I also feel like the those words and phrases, the hate speech and the constant cruelty, is devalued in a way. In the sense that everyone is desensitized to it on the web, and I question how many of the people saying these things really understand what they mean? The internet requires a different type of empathy, and some of these people (often they seem to me like grade school/ high school kids) might not understand that yet. I’d be very curious to see some sort of study done on the topic, somehow ferret out information on the nastiest of the commenters. We could discover demographics of the people spouting this nonsense. I suspect part of it is age.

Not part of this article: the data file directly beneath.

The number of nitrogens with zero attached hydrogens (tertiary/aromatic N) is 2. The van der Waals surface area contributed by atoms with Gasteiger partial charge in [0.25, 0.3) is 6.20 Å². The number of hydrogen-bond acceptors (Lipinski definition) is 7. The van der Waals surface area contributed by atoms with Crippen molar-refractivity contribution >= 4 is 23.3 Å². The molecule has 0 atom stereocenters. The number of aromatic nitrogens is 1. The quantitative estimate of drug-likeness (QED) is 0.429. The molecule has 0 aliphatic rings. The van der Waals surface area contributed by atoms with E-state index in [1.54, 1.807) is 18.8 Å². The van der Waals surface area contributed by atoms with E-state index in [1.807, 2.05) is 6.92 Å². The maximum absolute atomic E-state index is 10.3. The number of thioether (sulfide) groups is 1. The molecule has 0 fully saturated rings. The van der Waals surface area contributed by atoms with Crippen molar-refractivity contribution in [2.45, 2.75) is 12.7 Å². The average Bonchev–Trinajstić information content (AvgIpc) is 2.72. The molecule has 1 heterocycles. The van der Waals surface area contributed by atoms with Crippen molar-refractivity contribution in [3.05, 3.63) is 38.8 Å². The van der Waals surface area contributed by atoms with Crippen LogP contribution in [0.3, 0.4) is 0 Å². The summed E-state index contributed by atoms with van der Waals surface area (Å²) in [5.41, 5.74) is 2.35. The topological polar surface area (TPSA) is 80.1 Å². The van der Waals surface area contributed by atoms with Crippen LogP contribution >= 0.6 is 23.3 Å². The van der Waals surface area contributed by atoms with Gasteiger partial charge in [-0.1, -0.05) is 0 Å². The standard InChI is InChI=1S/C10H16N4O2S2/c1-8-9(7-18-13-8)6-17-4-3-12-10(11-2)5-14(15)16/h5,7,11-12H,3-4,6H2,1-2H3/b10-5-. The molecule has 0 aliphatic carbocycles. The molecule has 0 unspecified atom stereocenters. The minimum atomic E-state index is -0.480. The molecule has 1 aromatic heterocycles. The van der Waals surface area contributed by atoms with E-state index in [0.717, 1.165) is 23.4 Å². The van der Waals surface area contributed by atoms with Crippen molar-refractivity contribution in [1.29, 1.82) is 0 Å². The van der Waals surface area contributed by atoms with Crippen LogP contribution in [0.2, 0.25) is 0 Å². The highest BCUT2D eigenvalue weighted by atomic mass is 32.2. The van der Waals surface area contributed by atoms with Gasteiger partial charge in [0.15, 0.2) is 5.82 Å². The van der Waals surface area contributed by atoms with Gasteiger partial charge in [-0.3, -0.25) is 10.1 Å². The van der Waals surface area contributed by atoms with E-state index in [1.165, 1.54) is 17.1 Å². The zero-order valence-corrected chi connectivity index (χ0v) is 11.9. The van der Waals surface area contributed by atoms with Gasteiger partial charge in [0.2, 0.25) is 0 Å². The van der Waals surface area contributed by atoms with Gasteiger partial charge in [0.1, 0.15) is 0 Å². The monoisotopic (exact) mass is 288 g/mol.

6. Unfortunately yes, the US has become a safe harbor for hate speech on the internet. Too much freedom and anonymity has driven these individuals to speak their mind on the internet without the consent of other people’s feelings. Just like others of you have already mentioned; these people feel safe being anonymous and believe they are protected with freedom of speech. We live in a world full of cruel people. It is sad to see so much ignorance on the internet, but I believe the internet is a place where people should be able to speak their mind. What if we lived in a country where a single comment we made was questioned by whether or not it was hate speech or even just a joke? Lawsuits could potentially be a solution to hate speech threatening to harm others. We have enough censorship on the TV and radio already, having this censorship on the internet would be crossing the line. Let there be a space for everyone to speak their mind, there should be a place where everyone can be themselves even if it’s just ignorance. Enough is enough and we should know that we are not fully safe. There are loopholes in the internet and people can always be tracked down after a comment they made. Even simply requiring a registration could help reduce the number of hateful comments made. Reputation has long been a deterrent for shameful acts. Or just the fact that it’s more of a process to post a comment could reduce the number of trolly comments.